During the course of the *Black Death persecutions of 1349, some 1,200 Jews in the archbishopric lost their lives, despite two unsuccessful efforts on the part of Pope *Clement iv to intervene. Although the city councils prohibited the return of converted Jews to the faith they abandoned during the persecutions, Jews are found again in the archbishopric in 1352. Their return was facilitated by the liberality of Archbishop Ortolph (1344–65). Jews began to appear in large numbers in the city of Salzburg only in the 1370s, partly as a result of the bold economic policies of Archbishop Pilgrim ii (1365–96). In 1377 a new place for worship was leased to the community to replace the one formerly used (in 1400 it was bought by three Jewish representatives of the community), and in the same year a cemetery was consecrated. Beginning in 1382 the archbishop began to call Jews to military service. The archbishopric in this period served as a sanctuary for Jews fleeing persecution elsewhere; in 1397, for example, a severe persecution of Jews in *Styria and *Carinthia brought a considerable number of refugees into Salzburg. A Salzburg scholar named Judah wrote a code on sheḥitah in this period. Despite the liberality of Salzburg's administration, however, an accusation of desecrating the *Host (1404) was directed against the Jews of Hallein and Salzburg. In Salzburg many Jews were burned at the stake; the rest were driven out of the city and their property confiscated. By 1418 a relatively large number of Jews had once more settled in the city. In the same year the provincial council extended its regulation on the wearing of a distinctive hat for Jewish males to Jewish women as well, ordering that bells also be attached to their garments. From 1429 Archbishop John ii followed a particularly enlightened policy toward the Jews, inviting Jewish refugees from Speyer, Zurich, Mainz, and Augsburg. Jews were given considerable freedom, e.g., they were allowed to acquire houses and other real estate. In 1439 a new synagogue was constructed in the city; in 1448 a mikveh was built in Hallein, where a synagogue also was in existence. In 1498 Jews were, however, accused of having stolen a sacred object of the church; as a result, the synagogues of both Hallein and Salzburg were destroyed and the Jews were banished in perpetuity from the archbishopric. At that same time, a wooden image of a sow with Jewish children nursing from it was set up in the town hall. Later reproduced in marble, the figures were not removed until 1785. Jewish traveling merchants traded in Salzburg during the 17th and 18th centuries. The *Leibzoll was repealed in 1790 and two *Court Jews were established in Salzburg by 1800. Nevertheless, until 1867 there was no permanent Jewish settlement in what had been the Austrian duchy of Salzburg for 350 years; in 1867 full equality was granted to the Jews. By 1869 there were 42 Jews in Salzburg, and by 1882 there were 115. In the 1890s an organization was set up to coordinate the religious and cultural needs of the Jews living in the duchy. In 1893 a new synagogue was dedicated in Salzburg and a ḥevra kaddisha was formed. For a while, Theodor *Herzl practiced law in Salzburg, leaving the city in 1884. In 1894 a cemetery was consecrated in Aigen.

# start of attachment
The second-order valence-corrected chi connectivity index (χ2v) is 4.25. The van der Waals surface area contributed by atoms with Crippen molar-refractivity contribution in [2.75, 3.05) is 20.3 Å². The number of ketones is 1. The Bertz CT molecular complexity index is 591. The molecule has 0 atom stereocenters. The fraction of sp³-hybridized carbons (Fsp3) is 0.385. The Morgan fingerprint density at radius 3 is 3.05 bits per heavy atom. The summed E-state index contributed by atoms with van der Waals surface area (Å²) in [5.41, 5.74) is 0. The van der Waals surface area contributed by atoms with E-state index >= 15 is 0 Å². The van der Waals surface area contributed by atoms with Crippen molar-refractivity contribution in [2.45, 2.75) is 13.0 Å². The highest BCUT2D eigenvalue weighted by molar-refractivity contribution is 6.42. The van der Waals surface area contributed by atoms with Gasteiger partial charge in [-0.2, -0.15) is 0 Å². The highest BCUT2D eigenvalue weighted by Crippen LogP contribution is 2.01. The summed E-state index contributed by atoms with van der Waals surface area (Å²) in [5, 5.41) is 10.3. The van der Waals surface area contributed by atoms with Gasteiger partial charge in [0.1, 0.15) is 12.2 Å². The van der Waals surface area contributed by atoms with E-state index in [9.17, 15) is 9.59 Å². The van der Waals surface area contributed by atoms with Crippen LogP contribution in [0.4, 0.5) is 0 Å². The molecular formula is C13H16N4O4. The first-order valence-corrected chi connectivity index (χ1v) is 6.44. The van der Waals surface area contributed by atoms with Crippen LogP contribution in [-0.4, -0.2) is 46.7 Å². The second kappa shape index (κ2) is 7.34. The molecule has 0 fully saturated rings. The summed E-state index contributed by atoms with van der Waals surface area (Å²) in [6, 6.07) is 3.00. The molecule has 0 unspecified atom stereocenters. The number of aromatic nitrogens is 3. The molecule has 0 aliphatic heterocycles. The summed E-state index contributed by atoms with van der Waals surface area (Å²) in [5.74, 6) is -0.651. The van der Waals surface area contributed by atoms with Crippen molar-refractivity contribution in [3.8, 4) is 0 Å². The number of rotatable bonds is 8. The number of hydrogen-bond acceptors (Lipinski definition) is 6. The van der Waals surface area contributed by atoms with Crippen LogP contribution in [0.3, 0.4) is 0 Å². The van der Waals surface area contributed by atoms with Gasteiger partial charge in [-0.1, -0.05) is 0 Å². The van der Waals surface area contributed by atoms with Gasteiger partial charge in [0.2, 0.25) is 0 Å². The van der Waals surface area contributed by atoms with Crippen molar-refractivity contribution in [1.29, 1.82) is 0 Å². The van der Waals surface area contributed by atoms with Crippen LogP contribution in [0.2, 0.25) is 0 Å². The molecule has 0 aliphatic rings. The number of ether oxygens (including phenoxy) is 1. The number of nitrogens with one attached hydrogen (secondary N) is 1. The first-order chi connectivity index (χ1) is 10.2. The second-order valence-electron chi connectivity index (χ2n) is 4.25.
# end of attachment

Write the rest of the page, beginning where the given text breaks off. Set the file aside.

Adolf Altmann, who acted as rabbi in the community from 1907 to 1914, wrote extensively on the history of Salzburg's Jews. Between the world wars, Salzburg's Jews contributed significantly to the rich musical and literary life of the city. Both Stefan *Zweig and Bruno *Walter were among the many renowned Jewish personalities of the period. After the Anschluss almost all Jews were deported; in November 1938 the synagogue was destroyed and the cemetery desecrated; several Jewish enterprises were destroyed and 70 Jews arrested. After World War ii Salzburg served as a center for some 200,000 Jewish displaced persons. In 1953 a community was reestablished, and in 1968 the newly rebuilt synagogue was rededicated. The Salzburg university library houses a significant collection of Hebrew manuscripts. Around 100 Jews lived there in 2005.

bibliography:

Aronius, Regesten, 29–30, paragraphs 69, 80; Germ Jud, 1 (1963), 318–19 incl. bibl.; 2 pt. 2 (1968), 728–31, incl. bibl.; M. Karin-Karger and E. Landau (eds.), Salzburgs wiederaufgebaute Synagoge (1968); A. Altmann, Geschichte der Juden in Stadt und Land Salzburg, 2 vols. (1913–30); idem, in: jjlg, 19 (1928), 69–83; 20 (1929), 99–179; G. Wolf, Zur Salzburger Chronik (1873); idem, in: mgwj, 25 (1876), 284–5; R. Glanz, in: jsos, 4 (1942), 100–2, incl. bibl. notes; E. Isaac, ibid., 19 (1957), 65–68; E. Scheuer, Zu den Rechtsverhaeltnissen der Juden in den deutsch-oesterreichischen Laendern (1901), 543–71; H. Rosenkranz, Reichskristallnacht (1968), 53ff.; Y. Bauer, Flight and Rescue: Bricha (1970), index.

[Alexander Shapiro]